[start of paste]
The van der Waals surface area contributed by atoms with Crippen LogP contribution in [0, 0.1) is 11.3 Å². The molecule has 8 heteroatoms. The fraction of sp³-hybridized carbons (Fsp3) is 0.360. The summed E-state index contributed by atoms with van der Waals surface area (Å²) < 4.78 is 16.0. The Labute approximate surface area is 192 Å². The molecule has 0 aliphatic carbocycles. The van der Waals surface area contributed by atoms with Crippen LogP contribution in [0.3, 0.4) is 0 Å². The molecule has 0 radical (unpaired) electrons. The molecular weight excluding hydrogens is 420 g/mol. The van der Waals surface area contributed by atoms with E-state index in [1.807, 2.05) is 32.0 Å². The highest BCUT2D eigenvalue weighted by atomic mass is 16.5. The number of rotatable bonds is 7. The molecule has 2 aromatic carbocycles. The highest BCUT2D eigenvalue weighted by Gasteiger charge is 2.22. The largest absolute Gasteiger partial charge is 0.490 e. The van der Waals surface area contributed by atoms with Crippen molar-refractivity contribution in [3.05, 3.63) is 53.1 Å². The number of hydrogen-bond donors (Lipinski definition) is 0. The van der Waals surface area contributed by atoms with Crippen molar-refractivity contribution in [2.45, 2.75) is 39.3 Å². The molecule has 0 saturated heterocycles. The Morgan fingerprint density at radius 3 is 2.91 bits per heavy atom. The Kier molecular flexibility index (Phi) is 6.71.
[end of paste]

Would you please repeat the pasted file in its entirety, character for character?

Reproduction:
The van der Waals surface area contributed by atoms with Crippen LogP contribution in [0, 0.1) is 11.3 Å². The molecule has 8 heteroatoms. The fraction of sp³-hybridized carbons (Fsp3) is 0.360. The summed E-state index contributed by atoms with van der Waals surface area (Å²) < 4.78 is 16.0. The Labute approximate surface area is 192 Å². The molecule has 0 aliphatic carbocycles. The van der Waals surface area contributed by atoms with Crippen LogP contribution in [0.3, 0.4) is 0 Å². The molecule has 0 radical (unpaired) electrons. The molecular weight excluding hydrogens is 420 g/mol. The van der Waals surface area contributed by atoms with E-state index in [1.807, 2.05) is 32.0 Å². The highest BCUT2D eigenvalue weighted by atomic mass is 16.5. The number of rotatable bonds is 7. The molecule has 2 aromatic carbocycles. The highest BCUT2D eigenvalue weighted by Gasteiger charge is 2.22. The largest absolute Gasteiger partial charge is 0.490 e. The van der Waals surface area contributed by atoms with Crippen molar-refractivity contribution in [3.05, 3.63) is 53.1 Å². The number of hydrogen-bond donors (Lipinski definition) is 0. The van der Waals surface area contributed by atoms with Crippen molar-refractivity contribution in [2.45, 2.75) is 39.3 Å². The molecule has 0 saturated heterocycles. The Morgan fingerprint density at radius 3 is 2.91 bits per heavy atom. The Kier molecular flexibility index (Phi) is 6.71.